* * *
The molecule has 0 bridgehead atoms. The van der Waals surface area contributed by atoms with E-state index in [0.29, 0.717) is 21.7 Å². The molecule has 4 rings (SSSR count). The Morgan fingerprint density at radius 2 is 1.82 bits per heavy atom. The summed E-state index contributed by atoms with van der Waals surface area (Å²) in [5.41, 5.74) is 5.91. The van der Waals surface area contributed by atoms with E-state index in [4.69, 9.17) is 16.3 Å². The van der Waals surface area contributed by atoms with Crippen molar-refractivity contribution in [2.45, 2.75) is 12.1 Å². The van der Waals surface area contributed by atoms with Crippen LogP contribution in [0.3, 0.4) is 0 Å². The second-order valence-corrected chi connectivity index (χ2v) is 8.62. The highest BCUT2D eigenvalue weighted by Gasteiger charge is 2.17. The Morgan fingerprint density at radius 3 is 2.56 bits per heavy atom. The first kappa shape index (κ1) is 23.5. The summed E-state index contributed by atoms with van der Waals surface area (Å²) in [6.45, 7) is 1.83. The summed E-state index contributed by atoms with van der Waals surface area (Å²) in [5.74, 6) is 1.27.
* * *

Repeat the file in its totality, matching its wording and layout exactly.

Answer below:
The molecule has 0 bridgehead atoms. The van der Waals surface area contributed by atoms with E-state index in [0.29, 0.717) is 21.7 Å². The molecule has 4 rings (SSSR count). The Morgan fingerprint density at radius 2 is 1.82 bits per heavy atom. The summed E-state index contributed by atoms with van der Waals surface area (Å²) in [5.41, 5.74) is 5.91. The van der Waals surface area contributed by atoms with E-state index in [4.69, 9.17) is 16.3 Å². The van der Waals surface area contributed by atoms with Crippen molar-refractivity contribution in [2.45, 2.75) is 12.1 Å². The van der Waals surface area contributed by atoms with Crippen LogP contribution in [0.3, 0.4) is 0 Å². The second-order valence-corrected chi connectivity index (χ2v) is 8.62. The highest BCUT2D eigenvalue weighted by Gasteiger charge is 2.17. The Morgan fingerprint density at radius 3 is 2.56 bits per heavy atom. The first kappa shape index (κ1) is 23.5. The summed E-state index contributed by atoms with van der Waals surface area (Å²) in [6.45, 7) is 1.83. The summed E-state index contributed by atoms with van der Waals surface area (Å²) in [5.74, 6) is 1.27.